“Amazon is the world’s largest internet-based retailer by total sales and market capitalization, with revenues of $136 billion in 2016, a 27% jump from its 2015 revenues,” Daimler’s complaint reads. The German automaker added that Amazon’s e-commerce platform offers more than 350 million products to consumers, more than 12 million of which are sold directly by Amazon. However, Daimler argues that Amazon “facilitates the sale of an exorbitant number of counterfeit and infringing goods” through its platform, counterfeit activity which has increased since 2015 when the company began inducing Chinese manufacturers to list on its U.S. and European e-commerce platforms. Daimler notes that lawsuits over counterfeit products have been filed against Amazon by well-known consumer brands including a February 2017 suit filed by French luxury goods brand Chanel against the American e-commerce giant.

Not only are counterfeit goods regularly sold on Amazon.com but Daimler alleges that Amazon hasn’t shown a good commitment to ridding counterfeit goods from its platform. Daimler cites a news report on the consumer advocacy group The Counterfeit Report which has sent 32,626 notices to Amazon regarding counterfeit items listed on the e-commerce platform; many of the infringing items reportedly remained on the site even after counterfeit notices have been sent. Daimler alleges that, along with third-party sellers, Amazon itself is guilty of infringement of selling items which consumers think are authentic articles.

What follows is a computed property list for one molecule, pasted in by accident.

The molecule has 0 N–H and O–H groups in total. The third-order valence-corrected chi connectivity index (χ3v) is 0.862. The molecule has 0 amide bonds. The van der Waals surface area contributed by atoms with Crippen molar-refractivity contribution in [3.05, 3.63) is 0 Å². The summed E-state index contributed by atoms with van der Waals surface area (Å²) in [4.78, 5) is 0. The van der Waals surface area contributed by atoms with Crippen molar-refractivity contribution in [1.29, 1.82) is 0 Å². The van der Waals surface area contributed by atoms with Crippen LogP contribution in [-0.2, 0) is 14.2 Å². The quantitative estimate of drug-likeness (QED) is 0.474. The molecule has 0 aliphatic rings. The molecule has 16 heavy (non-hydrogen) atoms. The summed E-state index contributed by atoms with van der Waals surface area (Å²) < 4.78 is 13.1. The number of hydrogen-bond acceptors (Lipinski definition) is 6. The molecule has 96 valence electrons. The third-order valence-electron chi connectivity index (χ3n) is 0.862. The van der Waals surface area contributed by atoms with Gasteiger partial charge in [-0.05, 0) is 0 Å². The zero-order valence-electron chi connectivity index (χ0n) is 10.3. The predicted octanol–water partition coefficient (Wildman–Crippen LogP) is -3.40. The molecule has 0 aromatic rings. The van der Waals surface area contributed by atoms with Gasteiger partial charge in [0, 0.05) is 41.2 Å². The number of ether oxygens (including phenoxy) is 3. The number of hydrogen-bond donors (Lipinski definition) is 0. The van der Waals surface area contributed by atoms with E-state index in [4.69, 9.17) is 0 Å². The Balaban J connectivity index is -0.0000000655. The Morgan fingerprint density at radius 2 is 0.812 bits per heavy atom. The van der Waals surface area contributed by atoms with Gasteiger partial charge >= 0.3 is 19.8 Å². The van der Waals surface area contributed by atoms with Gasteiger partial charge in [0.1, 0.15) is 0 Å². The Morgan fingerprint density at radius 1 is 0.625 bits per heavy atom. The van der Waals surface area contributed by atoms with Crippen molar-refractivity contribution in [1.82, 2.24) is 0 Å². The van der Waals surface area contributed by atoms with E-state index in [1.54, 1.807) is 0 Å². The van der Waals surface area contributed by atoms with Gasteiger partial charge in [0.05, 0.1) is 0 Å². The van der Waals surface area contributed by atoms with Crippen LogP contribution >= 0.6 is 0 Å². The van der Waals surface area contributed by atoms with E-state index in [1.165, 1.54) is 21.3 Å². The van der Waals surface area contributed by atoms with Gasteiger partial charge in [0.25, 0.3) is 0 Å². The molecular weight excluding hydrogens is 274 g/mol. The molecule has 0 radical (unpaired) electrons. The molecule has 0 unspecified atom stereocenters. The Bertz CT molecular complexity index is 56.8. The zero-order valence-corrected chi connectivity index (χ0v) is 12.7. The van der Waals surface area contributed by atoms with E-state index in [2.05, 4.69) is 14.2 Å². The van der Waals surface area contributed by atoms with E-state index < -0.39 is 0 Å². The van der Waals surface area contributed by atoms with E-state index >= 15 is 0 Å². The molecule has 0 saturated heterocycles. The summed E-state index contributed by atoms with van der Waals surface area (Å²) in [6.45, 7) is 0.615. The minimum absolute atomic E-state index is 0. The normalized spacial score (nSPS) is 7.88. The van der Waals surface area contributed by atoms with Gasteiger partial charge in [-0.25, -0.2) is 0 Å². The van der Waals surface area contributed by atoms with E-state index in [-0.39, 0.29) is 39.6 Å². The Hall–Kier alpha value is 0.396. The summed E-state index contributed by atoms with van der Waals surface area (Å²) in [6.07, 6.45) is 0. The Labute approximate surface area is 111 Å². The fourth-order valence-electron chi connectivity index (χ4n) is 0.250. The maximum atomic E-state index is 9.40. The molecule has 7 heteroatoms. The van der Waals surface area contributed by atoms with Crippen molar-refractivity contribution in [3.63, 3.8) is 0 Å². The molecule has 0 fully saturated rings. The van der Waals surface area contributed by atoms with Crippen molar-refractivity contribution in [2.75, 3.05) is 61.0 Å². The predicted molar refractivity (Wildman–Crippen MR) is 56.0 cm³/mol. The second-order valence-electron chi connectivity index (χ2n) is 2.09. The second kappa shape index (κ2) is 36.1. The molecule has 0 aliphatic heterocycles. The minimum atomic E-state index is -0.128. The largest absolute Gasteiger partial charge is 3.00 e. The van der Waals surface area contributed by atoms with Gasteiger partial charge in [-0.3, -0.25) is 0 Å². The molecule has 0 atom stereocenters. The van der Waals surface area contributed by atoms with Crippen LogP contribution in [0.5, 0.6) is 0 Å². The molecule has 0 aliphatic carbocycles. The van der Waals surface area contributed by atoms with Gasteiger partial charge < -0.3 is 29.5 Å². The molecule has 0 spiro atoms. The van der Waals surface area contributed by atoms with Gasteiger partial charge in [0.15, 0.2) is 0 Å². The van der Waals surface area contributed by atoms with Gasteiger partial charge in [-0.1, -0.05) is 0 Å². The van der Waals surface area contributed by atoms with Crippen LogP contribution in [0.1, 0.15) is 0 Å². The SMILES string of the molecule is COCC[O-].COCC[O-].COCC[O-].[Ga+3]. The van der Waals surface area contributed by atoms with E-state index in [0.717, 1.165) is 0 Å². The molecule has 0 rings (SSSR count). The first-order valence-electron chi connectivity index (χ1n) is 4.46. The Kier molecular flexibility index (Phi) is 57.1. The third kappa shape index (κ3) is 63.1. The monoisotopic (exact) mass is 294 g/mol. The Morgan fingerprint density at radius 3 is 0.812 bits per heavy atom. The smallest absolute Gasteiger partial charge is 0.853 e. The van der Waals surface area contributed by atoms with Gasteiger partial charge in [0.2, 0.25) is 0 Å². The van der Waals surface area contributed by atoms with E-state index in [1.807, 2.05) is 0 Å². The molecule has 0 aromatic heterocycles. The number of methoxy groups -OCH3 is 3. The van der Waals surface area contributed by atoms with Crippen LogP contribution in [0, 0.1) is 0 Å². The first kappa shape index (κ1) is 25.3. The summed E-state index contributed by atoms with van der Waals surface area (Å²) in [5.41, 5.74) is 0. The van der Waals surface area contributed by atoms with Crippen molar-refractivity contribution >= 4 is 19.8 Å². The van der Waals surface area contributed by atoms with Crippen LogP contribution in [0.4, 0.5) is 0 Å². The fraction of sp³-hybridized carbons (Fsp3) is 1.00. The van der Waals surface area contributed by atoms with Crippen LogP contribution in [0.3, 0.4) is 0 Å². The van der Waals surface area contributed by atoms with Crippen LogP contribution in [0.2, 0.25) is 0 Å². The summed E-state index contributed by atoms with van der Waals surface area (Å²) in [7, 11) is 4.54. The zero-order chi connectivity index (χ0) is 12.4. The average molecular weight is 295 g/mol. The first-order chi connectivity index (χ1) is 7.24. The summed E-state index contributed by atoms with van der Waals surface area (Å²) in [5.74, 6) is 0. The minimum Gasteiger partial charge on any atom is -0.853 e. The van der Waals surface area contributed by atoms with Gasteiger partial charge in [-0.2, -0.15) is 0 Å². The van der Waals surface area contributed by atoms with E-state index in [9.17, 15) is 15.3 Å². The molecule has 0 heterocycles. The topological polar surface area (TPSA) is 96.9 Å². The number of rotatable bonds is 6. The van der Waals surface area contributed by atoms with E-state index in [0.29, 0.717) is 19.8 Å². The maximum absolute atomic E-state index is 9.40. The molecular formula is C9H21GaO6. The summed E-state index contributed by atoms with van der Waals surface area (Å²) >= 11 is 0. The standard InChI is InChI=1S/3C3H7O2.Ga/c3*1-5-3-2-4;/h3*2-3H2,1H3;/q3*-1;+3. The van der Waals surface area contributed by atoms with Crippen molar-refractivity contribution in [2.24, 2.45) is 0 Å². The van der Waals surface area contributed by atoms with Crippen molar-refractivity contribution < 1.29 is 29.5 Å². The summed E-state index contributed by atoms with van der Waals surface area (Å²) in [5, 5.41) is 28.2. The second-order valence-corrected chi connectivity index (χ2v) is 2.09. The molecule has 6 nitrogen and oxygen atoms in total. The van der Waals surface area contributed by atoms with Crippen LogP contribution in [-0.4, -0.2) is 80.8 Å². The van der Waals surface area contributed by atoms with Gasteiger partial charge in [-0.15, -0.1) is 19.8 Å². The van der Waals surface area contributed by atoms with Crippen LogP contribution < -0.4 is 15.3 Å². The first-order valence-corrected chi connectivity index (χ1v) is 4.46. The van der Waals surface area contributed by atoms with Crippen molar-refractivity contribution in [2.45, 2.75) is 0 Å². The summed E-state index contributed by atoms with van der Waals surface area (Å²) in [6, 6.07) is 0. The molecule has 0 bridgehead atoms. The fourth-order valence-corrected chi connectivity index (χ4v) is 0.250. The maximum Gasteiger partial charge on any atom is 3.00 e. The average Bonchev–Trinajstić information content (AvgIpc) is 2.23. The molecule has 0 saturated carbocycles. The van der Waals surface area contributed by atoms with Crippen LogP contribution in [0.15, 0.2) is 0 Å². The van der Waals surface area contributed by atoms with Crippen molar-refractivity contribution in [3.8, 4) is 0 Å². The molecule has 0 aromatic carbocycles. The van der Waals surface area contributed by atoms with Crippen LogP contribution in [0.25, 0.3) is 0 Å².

These activities are made more egregious given Amazon’s reputation among its customers. The Boston, MA-based management consulting firm Reputation Institute released an index in early 2016 which shows that Amazon is considered to be the most reputable company among U.S. consumers. The index tracks metrics including performance, governance, innovation and citizenship. Yet brand owners like Chanel and others do not hold Amazon in the same regard. Indeed, the German shoe manufacturer Birkenstock made the decision last July to have its products removed from Amazon’s website in response to a wave of counterfeit sandals being sold on the platform. Johnson & Johnson is another consumer goods brand which has removed popular branded items from the Amazon e-commerce platform because of brand quality issues stemming from third-party sellers.